drug delivery

12/24/2013 - 09:54

Working in mice, researchers at Washington University School of Medicine in St. Louis report developing a gene delivery method long sought in the field of gene therapy: a deactivated virus carrying a gene of interest that can be injected into the bloodstream and make its way to the right cells.

 

10/08/2013 - 10:07

Antibody-drug conjugates, as they’re called, are the basis of new therapies on the market that use the target-recognizing ability of antibodies to deliver drug payloads to specific cell types—for example, to deliver toxic chemotherapy drugs to cancer cells while sparing most healthy cells. The new technique allows drug developers to forge more stable conjugates than are possible with current methods.

 

09/25/2013 - 13:00

Many viruses and bacteria infect humans through mucosal surfaces, such as those in the lungs, gastrointestinal tract and reproductive tract. To help fight these pathogens, scientists are working on vaccines that can establish a front line of defense at mucosal surfaces.

 

09/09/2013 - 21:48

Researchers at UCLA’s Jonsson Comprehensive Cancer Center have developed a new drug delivery system using nanodiamonds (NDs) that allows for direct application of chemotherapy to brain tumors with fewer harmful side effects and better cancer-killing efficiency than existing treatments.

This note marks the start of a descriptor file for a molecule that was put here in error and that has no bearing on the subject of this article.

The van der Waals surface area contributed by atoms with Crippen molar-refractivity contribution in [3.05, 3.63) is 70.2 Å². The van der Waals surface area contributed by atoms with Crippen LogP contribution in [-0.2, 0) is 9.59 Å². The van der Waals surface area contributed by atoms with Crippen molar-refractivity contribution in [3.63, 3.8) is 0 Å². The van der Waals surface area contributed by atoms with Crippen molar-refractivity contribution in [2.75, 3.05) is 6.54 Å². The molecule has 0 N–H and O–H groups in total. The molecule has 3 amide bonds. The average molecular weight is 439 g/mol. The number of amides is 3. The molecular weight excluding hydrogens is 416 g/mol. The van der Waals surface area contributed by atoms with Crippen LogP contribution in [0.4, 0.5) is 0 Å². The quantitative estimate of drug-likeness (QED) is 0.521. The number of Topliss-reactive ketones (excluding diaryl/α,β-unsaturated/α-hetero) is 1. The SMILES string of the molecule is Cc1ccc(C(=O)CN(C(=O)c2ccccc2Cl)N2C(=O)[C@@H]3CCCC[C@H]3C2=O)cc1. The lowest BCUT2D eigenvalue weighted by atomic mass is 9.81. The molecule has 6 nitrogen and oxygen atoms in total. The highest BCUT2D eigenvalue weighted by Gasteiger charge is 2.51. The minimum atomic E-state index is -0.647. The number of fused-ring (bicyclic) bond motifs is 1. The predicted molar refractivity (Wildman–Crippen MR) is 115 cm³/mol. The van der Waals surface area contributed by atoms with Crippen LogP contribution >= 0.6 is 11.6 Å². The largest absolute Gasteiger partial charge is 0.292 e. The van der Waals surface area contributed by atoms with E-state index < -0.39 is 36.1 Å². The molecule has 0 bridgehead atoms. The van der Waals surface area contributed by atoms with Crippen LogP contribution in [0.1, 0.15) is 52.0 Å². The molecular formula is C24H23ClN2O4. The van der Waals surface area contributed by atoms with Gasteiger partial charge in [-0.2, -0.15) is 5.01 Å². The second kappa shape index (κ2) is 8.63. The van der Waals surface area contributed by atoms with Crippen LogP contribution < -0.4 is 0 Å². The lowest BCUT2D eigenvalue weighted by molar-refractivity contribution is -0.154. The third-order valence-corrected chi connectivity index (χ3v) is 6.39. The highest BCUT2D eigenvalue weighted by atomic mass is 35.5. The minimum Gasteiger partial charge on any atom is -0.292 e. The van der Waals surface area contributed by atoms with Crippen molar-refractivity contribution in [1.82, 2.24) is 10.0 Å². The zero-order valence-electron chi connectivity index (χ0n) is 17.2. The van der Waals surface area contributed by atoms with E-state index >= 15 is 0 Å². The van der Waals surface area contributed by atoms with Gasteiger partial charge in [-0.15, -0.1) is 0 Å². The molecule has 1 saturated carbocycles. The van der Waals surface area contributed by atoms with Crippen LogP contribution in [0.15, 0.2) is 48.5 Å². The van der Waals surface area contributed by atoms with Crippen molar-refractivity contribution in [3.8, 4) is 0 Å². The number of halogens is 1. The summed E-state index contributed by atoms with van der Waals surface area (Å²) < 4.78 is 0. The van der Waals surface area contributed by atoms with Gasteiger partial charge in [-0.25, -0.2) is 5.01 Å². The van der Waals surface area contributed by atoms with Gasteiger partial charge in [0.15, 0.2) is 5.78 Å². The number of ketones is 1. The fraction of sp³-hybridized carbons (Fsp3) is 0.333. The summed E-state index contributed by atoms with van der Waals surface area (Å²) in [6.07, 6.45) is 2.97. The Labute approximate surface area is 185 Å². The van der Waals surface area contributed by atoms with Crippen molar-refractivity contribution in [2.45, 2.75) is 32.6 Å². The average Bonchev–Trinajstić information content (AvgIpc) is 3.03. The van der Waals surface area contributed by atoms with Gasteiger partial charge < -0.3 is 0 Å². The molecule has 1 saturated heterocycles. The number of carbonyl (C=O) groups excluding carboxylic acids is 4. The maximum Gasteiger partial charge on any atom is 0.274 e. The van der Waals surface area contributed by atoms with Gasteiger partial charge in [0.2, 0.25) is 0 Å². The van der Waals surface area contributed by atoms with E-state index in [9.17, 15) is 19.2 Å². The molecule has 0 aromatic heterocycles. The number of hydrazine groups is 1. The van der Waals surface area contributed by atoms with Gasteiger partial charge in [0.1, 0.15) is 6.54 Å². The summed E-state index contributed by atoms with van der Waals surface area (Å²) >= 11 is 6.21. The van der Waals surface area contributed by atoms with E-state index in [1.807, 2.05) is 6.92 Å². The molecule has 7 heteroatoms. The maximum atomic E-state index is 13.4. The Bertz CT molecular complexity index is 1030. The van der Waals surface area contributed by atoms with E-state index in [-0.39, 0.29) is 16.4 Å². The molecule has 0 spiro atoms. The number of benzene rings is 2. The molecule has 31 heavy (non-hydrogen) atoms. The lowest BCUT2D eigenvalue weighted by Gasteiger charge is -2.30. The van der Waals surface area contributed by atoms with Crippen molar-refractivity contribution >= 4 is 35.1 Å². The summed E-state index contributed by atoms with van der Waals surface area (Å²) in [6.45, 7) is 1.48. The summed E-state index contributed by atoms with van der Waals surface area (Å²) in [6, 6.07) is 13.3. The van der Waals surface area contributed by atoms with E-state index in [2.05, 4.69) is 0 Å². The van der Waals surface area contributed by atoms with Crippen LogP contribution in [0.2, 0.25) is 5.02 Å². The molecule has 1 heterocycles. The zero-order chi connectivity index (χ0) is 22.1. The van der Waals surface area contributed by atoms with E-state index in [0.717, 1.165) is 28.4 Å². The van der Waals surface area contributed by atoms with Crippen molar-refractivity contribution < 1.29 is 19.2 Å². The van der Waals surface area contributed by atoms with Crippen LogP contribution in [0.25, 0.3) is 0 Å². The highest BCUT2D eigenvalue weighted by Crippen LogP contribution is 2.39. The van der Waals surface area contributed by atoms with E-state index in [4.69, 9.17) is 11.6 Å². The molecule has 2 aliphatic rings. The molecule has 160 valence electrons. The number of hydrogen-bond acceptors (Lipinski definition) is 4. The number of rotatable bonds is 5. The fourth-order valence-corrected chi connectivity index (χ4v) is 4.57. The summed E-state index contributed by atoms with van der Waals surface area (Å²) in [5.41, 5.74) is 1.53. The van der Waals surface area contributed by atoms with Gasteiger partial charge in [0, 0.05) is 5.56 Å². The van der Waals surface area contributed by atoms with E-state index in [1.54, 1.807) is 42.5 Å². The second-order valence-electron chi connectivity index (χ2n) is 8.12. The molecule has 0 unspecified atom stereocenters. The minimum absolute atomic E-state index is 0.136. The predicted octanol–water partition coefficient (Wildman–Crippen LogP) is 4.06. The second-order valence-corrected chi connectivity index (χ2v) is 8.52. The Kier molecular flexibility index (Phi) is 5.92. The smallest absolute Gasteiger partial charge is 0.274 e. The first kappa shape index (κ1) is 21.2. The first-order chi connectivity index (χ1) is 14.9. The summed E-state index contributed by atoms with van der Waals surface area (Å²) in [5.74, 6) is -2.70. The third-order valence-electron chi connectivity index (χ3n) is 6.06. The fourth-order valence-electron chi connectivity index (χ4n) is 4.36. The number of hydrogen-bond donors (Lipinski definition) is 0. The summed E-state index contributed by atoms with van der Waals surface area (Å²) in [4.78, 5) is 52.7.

07/17/2013 - 07:57

Researchers have developed a drug delivery technique for diabetes treatment in which a sponge-like material surrounds an insulin core. The sponge expands and contracts in response to blood sugar levels to release insulin as needed. The technique could also be used for targeted drug delivery to cancer cells.

 

07/05/2013 - 07:21

Efficient and proper drug targeting is key to desinging drug molecules. There were no methods available for direct measurement of how much drug is reaching the target in the cell. Now researchers at Karolinska Institutet have developed the first method for directly measuring the extent to which drugs reach their targets in the cell. The method, which is described in the scientific journal Science, could make a significant contribution to the development of new, improved drug substances.